Critique of Superintelligence Part 1

byFods121mo13th Dec 201810 comments

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This is part 1 of a 5-part sequence:

Part 1: summary of Bostrom's argument

Part 2: arguments against a fast takeoff

Part 3: cosmic expansion and AI motivation

Part 4: tractability of AI alignment

Part 5: expected value arguments

Introduction

In this article I present a critique of Nick Bostrom’s book Superintelligence. For purposes of brevity I shall not devote much space to summarising Bostrom’s arguments or defining all the terms that he uses. Though I briefly review each key idea before discussing it, I shall also assume that readers have some general idea of Bostrom’s argument, and some of the key terms involved. Also note that to keep this piece focused, I only discuss arguments raised in this book, and not what Bostrom has written elsewhere or others who have addressed similar issues. The structure of this article is as follows. I first offer a summary of what I regard to be the core argument of Bostrom’s book, outlining a series of premises that he defends in various chapters. Following this summary, I commence a general discussion and critique of Bostrom’s concept of ‘intelligence’, arguing that his failure to adopt a single, consistent usage of this concept in his book fatally undermines his core argument. The remaining sections of this article then draw upon this discussion of the concept of intelligence in responding to each of the key premises of Bostrom’s argument. I conclude with a summary of the strengths and weaknesses of Bostrom’s argument.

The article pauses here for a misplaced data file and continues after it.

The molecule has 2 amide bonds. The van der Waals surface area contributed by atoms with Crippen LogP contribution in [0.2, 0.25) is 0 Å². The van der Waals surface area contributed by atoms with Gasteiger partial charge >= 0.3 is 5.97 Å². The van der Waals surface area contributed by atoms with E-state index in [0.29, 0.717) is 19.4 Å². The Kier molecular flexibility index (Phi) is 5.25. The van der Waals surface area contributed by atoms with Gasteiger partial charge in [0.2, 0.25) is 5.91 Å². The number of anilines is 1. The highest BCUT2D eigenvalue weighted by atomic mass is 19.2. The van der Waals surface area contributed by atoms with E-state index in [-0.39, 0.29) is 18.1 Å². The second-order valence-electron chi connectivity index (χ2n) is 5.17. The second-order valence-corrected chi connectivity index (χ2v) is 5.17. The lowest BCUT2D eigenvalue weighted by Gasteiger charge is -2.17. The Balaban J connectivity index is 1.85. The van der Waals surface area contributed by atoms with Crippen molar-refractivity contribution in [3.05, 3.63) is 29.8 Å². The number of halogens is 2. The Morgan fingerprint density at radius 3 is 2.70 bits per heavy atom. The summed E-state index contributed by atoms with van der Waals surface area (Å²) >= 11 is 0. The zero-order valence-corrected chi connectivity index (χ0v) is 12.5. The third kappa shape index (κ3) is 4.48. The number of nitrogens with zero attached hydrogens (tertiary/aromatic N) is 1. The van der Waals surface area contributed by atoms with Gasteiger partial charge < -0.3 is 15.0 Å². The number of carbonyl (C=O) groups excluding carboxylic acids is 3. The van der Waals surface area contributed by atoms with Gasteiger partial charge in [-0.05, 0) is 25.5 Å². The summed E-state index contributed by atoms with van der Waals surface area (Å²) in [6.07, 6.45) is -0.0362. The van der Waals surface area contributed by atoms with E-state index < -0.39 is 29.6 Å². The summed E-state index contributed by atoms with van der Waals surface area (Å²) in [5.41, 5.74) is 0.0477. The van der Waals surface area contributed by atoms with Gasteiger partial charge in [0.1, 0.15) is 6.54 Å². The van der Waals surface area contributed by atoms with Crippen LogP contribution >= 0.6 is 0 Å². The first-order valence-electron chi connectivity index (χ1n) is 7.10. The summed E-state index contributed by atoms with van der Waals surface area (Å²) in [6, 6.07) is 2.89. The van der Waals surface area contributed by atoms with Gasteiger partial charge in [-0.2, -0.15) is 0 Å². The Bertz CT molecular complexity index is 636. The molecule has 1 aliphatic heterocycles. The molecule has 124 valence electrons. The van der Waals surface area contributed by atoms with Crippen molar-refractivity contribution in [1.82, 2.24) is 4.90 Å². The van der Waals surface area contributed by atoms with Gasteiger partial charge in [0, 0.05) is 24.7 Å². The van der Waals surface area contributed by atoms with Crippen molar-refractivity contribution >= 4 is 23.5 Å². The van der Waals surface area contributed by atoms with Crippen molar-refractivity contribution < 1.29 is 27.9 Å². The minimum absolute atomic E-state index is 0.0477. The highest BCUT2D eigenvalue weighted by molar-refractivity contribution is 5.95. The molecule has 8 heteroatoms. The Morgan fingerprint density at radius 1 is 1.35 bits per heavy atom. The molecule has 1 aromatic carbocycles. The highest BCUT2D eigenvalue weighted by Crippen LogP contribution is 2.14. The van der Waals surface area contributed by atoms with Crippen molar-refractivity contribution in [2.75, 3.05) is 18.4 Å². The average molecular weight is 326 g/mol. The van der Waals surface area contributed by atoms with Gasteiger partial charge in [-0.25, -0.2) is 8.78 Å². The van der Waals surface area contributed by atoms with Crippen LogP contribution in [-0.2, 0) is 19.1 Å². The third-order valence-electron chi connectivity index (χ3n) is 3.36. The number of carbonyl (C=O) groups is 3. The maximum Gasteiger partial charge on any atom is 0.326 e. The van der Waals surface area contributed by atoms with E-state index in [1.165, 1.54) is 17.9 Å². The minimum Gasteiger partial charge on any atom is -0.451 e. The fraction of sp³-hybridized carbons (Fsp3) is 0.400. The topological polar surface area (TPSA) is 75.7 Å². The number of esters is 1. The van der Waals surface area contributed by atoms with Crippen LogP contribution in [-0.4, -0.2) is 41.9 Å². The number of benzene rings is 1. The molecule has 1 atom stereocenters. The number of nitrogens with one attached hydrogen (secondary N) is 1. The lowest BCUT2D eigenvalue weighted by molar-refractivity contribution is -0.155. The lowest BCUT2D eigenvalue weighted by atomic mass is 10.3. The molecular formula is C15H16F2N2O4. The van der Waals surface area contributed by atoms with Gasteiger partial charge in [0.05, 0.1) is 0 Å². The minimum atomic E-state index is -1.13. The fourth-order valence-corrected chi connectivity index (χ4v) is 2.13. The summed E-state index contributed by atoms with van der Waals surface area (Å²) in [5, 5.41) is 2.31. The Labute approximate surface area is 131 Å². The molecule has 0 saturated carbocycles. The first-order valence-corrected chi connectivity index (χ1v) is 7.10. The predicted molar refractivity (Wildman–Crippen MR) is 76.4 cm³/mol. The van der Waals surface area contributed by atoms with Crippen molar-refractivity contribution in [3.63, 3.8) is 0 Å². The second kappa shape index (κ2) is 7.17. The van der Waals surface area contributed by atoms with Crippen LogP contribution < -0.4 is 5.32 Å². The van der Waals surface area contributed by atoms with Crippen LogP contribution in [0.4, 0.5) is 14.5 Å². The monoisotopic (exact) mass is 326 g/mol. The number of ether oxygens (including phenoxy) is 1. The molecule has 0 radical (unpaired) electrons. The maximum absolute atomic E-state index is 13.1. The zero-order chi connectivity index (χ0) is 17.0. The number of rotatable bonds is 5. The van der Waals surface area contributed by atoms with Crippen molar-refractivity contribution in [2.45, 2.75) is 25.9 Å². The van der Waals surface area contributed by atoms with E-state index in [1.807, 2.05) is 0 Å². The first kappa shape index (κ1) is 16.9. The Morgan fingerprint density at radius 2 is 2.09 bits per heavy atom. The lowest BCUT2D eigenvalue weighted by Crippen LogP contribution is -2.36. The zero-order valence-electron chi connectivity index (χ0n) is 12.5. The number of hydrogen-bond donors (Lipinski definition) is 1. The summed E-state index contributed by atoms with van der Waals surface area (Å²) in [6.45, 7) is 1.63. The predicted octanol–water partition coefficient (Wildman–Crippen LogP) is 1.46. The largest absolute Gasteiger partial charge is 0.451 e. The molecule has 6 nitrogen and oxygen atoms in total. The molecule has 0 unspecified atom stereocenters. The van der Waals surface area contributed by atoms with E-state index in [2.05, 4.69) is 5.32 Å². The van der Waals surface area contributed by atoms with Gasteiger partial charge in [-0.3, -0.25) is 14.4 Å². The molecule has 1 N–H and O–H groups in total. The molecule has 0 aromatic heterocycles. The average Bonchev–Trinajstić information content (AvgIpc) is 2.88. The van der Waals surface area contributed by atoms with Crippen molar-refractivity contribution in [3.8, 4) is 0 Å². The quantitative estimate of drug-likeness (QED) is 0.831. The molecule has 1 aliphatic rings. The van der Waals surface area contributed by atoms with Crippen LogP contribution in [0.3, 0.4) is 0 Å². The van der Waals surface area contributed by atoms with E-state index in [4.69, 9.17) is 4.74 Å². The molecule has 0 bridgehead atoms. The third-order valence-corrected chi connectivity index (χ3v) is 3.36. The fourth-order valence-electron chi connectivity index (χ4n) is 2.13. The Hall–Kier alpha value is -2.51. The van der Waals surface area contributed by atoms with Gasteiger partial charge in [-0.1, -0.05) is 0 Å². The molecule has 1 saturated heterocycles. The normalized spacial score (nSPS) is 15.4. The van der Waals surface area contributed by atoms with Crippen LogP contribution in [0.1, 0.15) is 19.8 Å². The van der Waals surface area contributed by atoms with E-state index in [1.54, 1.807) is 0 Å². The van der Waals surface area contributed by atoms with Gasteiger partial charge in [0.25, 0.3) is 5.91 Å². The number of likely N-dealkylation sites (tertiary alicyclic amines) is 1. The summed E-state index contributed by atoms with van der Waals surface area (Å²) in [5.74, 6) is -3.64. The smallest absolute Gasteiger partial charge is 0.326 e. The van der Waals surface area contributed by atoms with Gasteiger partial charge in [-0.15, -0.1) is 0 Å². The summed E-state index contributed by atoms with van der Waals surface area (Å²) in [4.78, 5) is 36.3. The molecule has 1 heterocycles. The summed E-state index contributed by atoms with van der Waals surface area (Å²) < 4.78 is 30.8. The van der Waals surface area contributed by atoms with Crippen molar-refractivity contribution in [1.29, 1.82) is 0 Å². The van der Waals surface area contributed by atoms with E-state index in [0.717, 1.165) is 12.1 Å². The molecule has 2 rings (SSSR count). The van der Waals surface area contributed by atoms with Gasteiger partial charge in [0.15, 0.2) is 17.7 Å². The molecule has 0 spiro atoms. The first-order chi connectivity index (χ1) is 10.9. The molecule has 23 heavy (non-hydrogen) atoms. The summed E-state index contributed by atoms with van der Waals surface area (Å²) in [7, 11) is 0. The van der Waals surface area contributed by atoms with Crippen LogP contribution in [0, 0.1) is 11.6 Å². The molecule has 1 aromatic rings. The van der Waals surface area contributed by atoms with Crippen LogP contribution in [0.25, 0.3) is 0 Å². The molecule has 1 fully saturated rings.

Summary of Bostrom’s Argument

Throughout much of his book, Bostrom remains quite vague as to exactly what argument he is making, or indeed whether he is making a specific argument at all. In many chapters he presents what are essentially lists of various concepts, categories, or considerations, and then articulates some thoughts about them. Exactly what conclusion we are supposed to draw from his discussion is often not made explicit. Nevertheless, by my reading the book does at least implicitly present a very clear argument, which bears a strong similarity to the sorts of arguments commonly found in the Effective Altruism (EA) movement, in favour of focusing on AI research as a cause area. In order to provide structure for my review, I have therefore constructed an explicit formulation of what I take to be Bostrom’s main argument in his book. I summarise it as follows:

Premise 1: A superintelligence, defined as a system that ‘exceeds the cognitive performance of humans in virtually all domains of interest’, is likely to be developed in the foreseeable future (decades to centuries).

Premise 2: If superintelligence is developed, some superintelligent agent is likely to acquire a decisive strategic advantage, meaning that no terrestrial power or powers would be able to prevent it doing as it pleased.

Premise 3: A superintelligence with a decisive strategic advantage would be likely to capture all or most of the cosmic endowment (the total space and resources within the accessible universe), and put it to use for its own purposes.

Premise 4: A superintelligence which captures the cosmic endowment would likely put this endowment to uses incongruent with our (human) values and desires.

Preliminary conclusion: In the foreseeable future it is likely that a superintelligent agent will be created which will capture the cosmic endowment and put it to uses incongruent with our values. (I call this the AI Doom Scenario).

Premise 5: Pursuit of work on AI safety has a non-trivial chance of noticeably reducing the probability of the AI Doom Scenario occurring.

Premise 6: If pursuit of work on AI safety has at least a non-trivial chance of noticeably reducing the probability of an AI Doom Scenario, then (given the preliminary conclusion above) the expected value of such work is exceptionally high.